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Lobbying, corruption and climate finance: The stakes for international development

Lobbying is an important aspect of democracy, but in the area of climate-related development finance it is too often dominated by powerful players. Inclusive lobbying is needed, so that a range of voices are heard. This will improve policymaking, increase public confidence in the political system, and support effective climate action.

4 November 2021
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Lobbying, corruption and climate finance: The stakes for international development

Main points

  • Lobbying is important for democracy, for facilitating accountability and creating a way for interest groups to contribute to policies and laws. It is a key part of international development, where inclusive policymaking is a fundamental goal. Yet the sector can be exclusive, with special access afforded to former politicians and paid lobbyists.
  • Corruption can prevent participation of a wider group of stakeholders, which can erode public confidence in policymakers and the decision-making process.
  • As the policy challenge of the century, climate change has created important lobbying opportunities for civil society organisations (CSOs). However, these groups can be outnumbered and out-resourced by larger more powerful players, such as energy corporations
  • Climate action has also become big business – for instance, climate-related development finance (CRDF) to international development programmes totalled US$79.6 billion in 2019. And most CRDF is channelled to procurement and construction, areas notorious for corruption.
  • As climate action is often most urgently needed in countries that are corrupt, there will be challenges advocating for inclusivity in some countries that receive CRDF that also rank high for corruption, such as Bangladesh, Uzbekistan, Ukraine and Egypt.
  • Anti-corruption laws and lobbying regulations on their own are insufficient to promote inclusion or prevent exclusion, to deter unethical or 'corrupt' lobbying or prosecute breaches of lobbying rules. Other tools are needed to level the playing field.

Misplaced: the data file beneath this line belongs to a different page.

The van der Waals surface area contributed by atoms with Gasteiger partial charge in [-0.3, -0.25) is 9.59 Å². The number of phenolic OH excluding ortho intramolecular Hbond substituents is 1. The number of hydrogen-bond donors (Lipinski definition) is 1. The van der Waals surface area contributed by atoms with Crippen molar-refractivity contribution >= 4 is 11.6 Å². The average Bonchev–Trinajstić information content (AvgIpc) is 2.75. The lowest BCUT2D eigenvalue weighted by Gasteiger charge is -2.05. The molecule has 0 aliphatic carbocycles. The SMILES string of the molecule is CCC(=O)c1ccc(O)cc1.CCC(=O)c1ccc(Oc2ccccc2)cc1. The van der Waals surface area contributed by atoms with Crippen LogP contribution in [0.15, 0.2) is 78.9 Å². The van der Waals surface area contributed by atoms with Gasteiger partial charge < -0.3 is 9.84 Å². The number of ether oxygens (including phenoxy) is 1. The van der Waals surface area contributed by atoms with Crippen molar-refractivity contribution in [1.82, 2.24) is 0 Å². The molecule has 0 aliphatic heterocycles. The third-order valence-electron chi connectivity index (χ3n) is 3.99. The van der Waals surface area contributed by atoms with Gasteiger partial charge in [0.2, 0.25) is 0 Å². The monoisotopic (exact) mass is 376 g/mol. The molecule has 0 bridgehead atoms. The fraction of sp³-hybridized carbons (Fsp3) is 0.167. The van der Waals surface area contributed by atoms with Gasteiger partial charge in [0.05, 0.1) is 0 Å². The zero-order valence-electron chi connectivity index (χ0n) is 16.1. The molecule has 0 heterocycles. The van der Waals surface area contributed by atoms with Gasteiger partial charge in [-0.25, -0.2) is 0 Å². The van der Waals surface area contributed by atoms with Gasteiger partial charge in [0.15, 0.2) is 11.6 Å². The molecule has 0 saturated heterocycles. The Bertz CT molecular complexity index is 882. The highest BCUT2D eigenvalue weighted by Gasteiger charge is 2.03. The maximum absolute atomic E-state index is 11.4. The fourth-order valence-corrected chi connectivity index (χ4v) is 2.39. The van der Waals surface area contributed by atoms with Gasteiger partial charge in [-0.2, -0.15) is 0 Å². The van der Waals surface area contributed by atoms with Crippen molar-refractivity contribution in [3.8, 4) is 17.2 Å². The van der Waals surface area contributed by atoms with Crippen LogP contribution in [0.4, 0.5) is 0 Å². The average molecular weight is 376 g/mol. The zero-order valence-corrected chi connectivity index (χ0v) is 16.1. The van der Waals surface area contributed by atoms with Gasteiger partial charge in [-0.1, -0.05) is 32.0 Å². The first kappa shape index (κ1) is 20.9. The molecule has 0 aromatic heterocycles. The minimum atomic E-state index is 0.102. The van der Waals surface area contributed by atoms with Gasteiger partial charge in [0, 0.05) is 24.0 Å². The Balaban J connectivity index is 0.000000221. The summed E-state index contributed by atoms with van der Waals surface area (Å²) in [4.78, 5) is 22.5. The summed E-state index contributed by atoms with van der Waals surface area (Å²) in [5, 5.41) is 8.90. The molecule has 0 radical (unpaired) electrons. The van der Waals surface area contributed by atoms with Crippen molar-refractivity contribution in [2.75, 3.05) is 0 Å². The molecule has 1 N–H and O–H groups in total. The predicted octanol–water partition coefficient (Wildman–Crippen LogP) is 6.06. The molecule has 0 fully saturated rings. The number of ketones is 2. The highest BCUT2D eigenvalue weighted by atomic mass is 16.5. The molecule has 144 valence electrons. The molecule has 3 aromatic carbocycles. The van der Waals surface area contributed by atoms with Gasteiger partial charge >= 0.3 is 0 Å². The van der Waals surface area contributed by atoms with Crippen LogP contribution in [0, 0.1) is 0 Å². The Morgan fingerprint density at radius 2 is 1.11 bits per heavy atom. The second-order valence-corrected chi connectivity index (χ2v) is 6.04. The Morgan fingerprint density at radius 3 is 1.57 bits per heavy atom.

• Some existing tools can help to achieve inclusive lobbying. These include the Sustainable Development Goals (SDGs) – specifically SDG 16 and SDG 17 – standards, and legal and administrative tools used in procurement (for example, those developed by the OECD, multilateral banks, CSOs, UNCAC and U4).
  • Stakeholder mapping, community meetings and shared platforms can give equal access to stakeholders, and there are measures around procurement transparency that could be adapted to prevent exclusion. Donors and recipients can also educate programme staff about the importance of inclusive practices, and how to prepare for the risks involved with lobbying.

Cite this publication

Nest, M.; Mullard, S.; (2021) Lobbying, corruption and climate finance: The stakes for international development. Bergen: U4 Anti-Corruption Resource Centre, Chr. Michelsen Institute (U4 Issue 2021:13)

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About the authors

Michael Nest

Michael Nest has worked on anti-corruption issues for 15 years, including research and policy development and as a practitioner. He was a Senior Corruption Prevention Officer at the New South Wales Independent Commission Against Corruption, and has undertaken consultancies for Transparency International, Organisation for Economic Co-operation and Development, Deutsche Gesellschaft für Internationale Zusammenarbeit (GIZ), US Agency for International Development (USAID), East Timor’s Anti-Corruption Commission, and Ghana’s Environmental Protection Agency. He has a PhD in Politics from New York University, USA.

Saul Mullard is a senior adviser at the U4 Anti-Corruption Resource Centre and a civil society specialist with a background in historical sociology, development studies, and South Asian studies. His research interests include the relationship between corruption and climate change and the role of local communities and indigenous peoples in addressing corruption and environmental protection. Mullard holds a doctorate and master’s in South and Inner Asian Studies from the University of Oxford, as well as a BA in Development Studies from the School of Oriental and African Studies (SOAS) in London.


All views in this text are the author(s)’, and may differ from the U4 partner agencies’ policies.

This work is licenced under a Creative Commons Attribution-NonCommercial-NoDerivatives 4.0 International licence (CC BY-NC-ND 4.0)